Fear. The things that drive our fears are very real and sometimes imagined. Having had a cancer diagnosis likely means you’ve pushed past many things that caused you to be fearful and afraid. But instead of saying F’ everything and run, we face everything and rise! We endured surgeries and treatments we never thought we could and learned exactly who we are and how we can get through most anything life throws our way, even if we cry along the way!!
When we rush to conclusions about someone else’s health based on how they act, we completely discount the importance of mental health, and that those struggles and demons are just as valid as illnesses. I can’t help but think about those we’ve lost to suicide: some who worked so hard to present as happy for everyone else, or to “fake it til they make it,” but who were fighting their own minds on a constant basis.
So, we did the damn thing. We did it. We kept life normal for our kids. Cancer was just a part of it all. It was just part of our parenting story. And honestly, I don’t think I’d change it. They know doctors are amazing human beings who love and take care of their mom and will do it for them if they need it. They know they have so many people who love them and are part of their team of helpers in this world. They know they can be strong if they need to be. They know that sometimes bad stuff happens. And mostly, they know they can handle life. No matter what it throws at them.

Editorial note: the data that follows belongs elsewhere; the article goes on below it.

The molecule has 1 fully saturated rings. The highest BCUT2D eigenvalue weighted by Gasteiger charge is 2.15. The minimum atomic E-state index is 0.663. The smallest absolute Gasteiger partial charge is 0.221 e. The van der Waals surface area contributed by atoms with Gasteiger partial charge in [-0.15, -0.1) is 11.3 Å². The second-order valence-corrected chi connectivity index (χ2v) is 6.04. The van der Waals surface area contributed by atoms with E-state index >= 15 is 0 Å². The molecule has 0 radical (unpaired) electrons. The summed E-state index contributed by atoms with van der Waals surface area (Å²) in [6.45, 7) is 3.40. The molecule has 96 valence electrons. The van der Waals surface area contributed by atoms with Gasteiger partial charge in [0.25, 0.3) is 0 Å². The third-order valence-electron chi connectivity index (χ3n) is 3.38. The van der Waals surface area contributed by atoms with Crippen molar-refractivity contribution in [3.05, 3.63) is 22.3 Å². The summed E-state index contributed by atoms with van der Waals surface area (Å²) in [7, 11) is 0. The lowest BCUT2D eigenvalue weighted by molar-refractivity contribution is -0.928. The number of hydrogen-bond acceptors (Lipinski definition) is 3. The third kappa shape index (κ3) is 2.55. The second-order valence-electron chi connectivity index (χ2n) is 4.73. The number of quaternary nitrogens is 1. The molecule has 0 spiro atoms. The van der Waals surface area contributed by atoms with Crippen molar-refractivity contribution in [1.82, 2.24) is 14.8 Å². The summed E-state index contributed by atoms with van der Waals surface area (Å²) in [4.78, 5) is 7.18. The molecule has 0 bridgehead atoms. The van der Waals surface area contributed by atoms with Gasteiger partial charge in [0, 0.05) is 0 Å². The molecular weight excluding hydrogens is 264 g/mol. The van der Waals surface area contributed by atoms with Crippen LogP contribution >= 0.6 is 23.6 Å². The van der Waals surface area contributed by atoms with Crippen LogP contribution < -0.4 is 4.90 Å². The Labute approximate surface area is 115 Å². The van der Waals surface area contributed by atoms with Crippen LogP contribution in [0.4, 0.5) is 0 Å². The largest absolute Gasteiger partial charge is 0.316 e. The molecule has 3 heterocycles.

I needed to see other women, on the other side, who were fine. I typed "#BRCA" into the Instagram search bar and my life changed forever. For the first time in my life, I wasn't alone in my thoughts and fears. I feel that through these women, I have learned more than I have through all of the doctors I saw in the past years. I felt stronger. These women helped me into a position where I could advocate for myself and make decisions that were right for MY body and MY life.
Between that day, and a full month of scans (CT, two MRIs, echo and full body bone), my diagnosis went from stage II Invasive Ductal Carcinoma (breast cancer), to stage III HER2+, to stage IV with mets to the liver. I also went from being told that I would need a lumpectomy and radiation, to a mastectomy with chemotherapy and radiation, to surgery coming right off the table and going straight into six months of chemo and hormone blockers - do not pass GO!